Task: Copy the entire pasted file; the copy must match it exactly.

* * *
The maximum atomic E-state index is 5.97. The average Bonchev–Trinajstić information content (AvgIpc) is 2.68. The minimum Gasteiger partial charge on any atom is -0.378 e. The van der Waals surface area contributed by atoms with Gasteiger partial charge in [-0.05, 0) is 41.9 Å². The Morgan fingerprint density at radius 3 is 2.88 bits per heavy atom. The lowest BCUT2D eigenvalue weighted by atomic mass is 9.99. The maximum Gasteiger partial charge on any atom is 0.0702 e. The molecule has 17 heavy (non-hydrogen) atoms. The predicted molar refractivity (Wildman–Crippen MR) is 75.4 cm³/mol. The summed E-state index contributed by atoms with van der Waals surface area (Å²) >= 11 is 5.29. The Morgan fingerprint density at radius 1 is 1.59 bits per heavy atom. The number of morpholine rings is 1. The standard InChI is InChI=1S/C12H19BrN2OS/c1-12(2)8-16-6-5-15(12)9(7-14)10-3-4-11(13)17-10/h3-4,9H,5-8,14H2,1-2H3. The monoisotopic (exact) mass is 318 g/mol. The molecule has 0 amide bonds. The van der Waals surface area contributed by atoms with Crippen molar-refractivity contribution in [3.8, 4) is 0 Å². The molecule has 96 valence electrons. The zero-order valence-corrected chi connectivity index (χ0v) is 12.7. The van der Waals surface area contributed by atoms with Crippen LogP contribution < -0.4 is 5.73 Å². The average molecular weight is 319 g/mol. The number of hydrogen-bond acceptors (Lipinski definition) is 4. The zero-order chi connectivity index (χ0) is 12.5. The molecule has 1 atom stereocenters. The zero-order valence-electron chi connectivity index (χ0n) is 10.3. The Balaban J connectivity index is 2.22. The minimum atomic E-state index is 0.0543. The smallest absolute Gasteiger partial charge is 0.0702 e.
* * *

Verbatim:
The maximum atomic E-state index is 5.97. The average Bonchev–Trinajstić information content (AvgIpc) is 2.68. The minimum Gasteiger partial charge on any atom is -0.378 e. The van der Waals surface area contributed by atoms with Gasteiger partial charge in [-0.05, 0) is 41.9 Å². The Morgan fingerprint density at radius 3 is 2.88 bits per heavy atom. The lowest BCUT2D eigenvalue weighted by atomic mass is 9.99. The maximum Gasteiger partial charge on any atom is 0.0702 e. The molecule has 17 heavy (non-hydrogen) atoms. The predicted molar refractivity (Wildman–Crippen MR) is 75.4 cm³/mol. The summed E-state index contributed by atoms with van der Waals surface area (Å²) >= 11 is 5.29. The Morgan fingerprint density at radius 1 is 1.59 bits per heavy atom. The number of morpholine rings is 1. The standard InChI is InChI=1S/C12H19BrN2OS/c1-12(2)8-16-6-5-15(12)9(7-14)10-3-4-11(13)17-10/h3-4,9H,5-8,14H2,1-2H3. The monoisotopic (exact) mass is 318 g/mol. The molecule has 0 amide bonds. The van der Waals surface area contributed by atoms with Crippen molar-refractivity contribution in [3.8, 4) is 0 Å². The molecule has 96 valence electrons. The zero-order valence-corrected chi connectivity index (χ0v) is 12.7. The van der Waals surface area contributed by atoms with Crippen LogP contribution < -0.4 is 5.73 Å². The average molecular weight is 319 g/mol. The number of hydrogen-bond acceptors (Lipinski definition) is 4. The zero-order chi connectivity index (χ0) is 12.5. The molecule has 1 atom stereocenters. The zero-order valence-electron chi connectivity index (χ0n) is 10.3. The Balaban J connectivity index is 2.22. The minimum atomic E-state index is 0.0543. The smallest absolute Gasteiger partial charge is 0.0702 e.